branch flowing from Boundary Springs, NW Corner, CRLA  NP.  Nearby lies Diamond Lake Resort
Lodge community on national forest and offers both dining & lodging all year plus summer camping too.

Several more thoughts on Crater Lake Lodge from recent inquiries;  although the impression is given that
Crater Lake Lodge was merely renovated, truly it was completely rebuilt.  There was no complete
basement foundation in the old lodge as there is today with service kitchen and storage rooms.  The actual
chosen site was seriously questioned for safety since the new Lodge is built in the same location
too close to the edge where Model T Fords would attempt to drive about 1910 having reached the Rim from
an old road track (now call the Raven Ski Trail) still visible near the beginning of the Garfield Peak Trail.
The edge of the caldera wall is not that
stable geologically and the fear has been continual landslides below as occurred historically to the east and
seen today as the broad Chaski Slide (believed now to have been triggered by the last major Pacific NW
coastal subduction Zone EARTHQUAKE in late January of the year 1700).  It would have been wiser
to have relocated the new Lodge farther away from the caldera edge rather than build in its historic location.
Historic compromises were necessarily made for safety such as the new elevator system not known
in the old lodge which had community bathrooms with limited number of private baths.  Those visitors who may have recently stayed in the non-renovated Many Glacier Lodge of Glacier NP. may have experienced rooms and hallways similar to the old CRLA Lodge. 

As reported earlier, the exterior small stone  (including the larger fireplace stone)
are from the earlier Historic Lodge, but little other original building material is exhibited in the newly reconstructed current version of the Historic Lodge. The old lodge had over 100 rooms with an upper attic space for employees to room whereas today's Lodge only has 71 rooms.  Finally, an entire new sewer system had to beexcavated and installed to avoid any potential contamination of Crater Lake's water. 
Frequently, during heavy summer visitation in the 1960's-1970's periodraw sewerage was seen seeping/overflowing from the historic Lodge septic tank situated in a porous swale near the beginning of the Garfield Pk.Trail; obviously detected by its obnoxious odors and only 700 vertical feet above the deepest and purest freshwater lake in the USA.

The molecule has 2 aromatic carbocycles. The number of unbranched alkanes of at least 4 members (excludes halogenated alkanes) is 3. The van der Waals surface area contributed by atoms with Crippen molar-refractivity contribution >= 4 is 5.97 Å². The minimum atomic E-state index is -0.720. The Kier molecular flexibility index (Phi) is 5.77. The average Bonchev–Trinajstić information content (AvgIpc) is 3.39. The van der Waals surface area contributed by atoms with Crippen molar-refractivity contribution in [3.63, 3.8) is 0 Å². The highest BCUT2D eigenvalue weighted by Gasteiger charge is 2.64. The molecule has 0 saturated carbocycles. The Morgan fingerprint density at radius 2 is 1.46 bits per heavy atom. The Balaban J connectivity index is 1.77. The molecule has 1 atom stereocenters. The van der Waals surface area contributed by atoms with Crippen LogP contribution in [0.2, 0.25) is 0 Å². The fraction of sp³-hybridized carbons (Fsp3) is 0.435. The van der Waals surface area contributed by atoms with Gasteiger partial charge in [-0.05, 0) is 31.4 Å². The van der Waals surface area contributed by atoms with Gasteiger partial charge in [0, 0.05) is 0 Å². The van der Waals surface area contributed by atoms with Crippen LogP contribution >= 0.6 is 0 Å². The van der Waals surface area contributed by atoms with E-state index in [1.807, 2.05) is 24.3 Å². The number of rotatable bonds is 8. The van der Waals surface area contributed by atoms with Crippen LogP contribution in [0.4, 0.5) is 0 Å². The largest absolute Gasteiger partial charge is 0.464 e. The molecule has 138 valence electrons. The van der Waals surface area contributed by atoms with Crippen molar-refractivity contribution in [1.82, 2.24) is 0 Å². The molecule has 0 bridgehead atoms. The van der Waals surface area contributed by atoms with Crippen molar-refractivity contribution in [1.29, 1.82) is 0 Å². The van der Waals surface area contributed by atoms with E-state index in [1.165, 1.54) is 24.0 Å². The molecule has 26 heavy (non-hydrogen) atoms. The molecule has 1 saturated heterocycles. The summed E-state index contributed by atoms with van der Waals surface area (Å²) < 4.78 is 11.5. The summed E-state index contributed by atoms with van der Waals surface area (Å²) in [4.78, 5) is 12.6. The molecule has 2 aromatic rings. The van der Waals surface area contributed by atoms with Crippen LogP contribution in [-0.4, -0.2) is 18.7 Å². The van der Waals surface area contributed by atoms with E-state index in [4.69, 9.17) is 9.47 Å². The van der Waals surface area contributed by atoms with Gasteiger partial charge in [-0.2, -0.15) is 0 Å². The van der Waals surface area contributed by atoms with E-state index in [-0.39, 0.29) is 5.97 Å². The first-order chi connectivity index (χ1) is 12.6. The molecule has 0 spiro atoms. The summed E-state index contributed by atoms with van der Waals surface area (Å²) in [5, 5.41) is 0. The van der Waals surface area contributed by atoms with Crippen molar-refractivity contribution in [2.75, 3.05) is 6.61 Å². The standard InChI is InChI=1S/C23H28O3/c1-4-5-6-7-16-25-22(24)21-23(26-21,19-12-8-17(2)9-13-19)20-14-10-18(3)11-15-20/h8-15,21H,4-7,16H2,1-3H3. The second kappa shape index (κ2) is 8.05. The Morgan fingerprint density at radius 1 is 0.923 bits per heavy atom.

I am happy to see the traffic and engaged discussion about Crater Lake on this site.  As the park superintendent I would like to address a few of the issues raised here.

One commenter stated there was not much to do at Crater Lake but look at the lake.  I disagree. However, I will concede that this park has been developed over the years to encourage driving around the lake to view scenery as the primary visitor activity.  We are going to try to change that. 

Even though the lake and scenery around the caldera are a breath-taking, world class experience, the park has incredible resources beyond the lake and its views.  Many people believe that the lake is a "look but don't touch" experience.  That's not true.  Each year thousands of visitors hike to the lakeshore at Cleetwood Cove to experience the colorful, 2000 foot cliffs from the water level up on a boat tour, or to dabble in the chilly blue waters or dive from a small cliff near the docks. 

Fishing is permitted in the lake without a license for progeny of the rainbow trout and kokanee salmon that have managed to survive in the lake since their ancestors were last planted in the 1940s.  And there are some very large descendents swimming in those waters today! 

In July and August, meadows and riparian areas, or even roadside gravel embankments, are a riot of profuse, colorful wildflowers. The Castle Crest Wildflower Garden trail near headquarters is recently renovated and easy to access.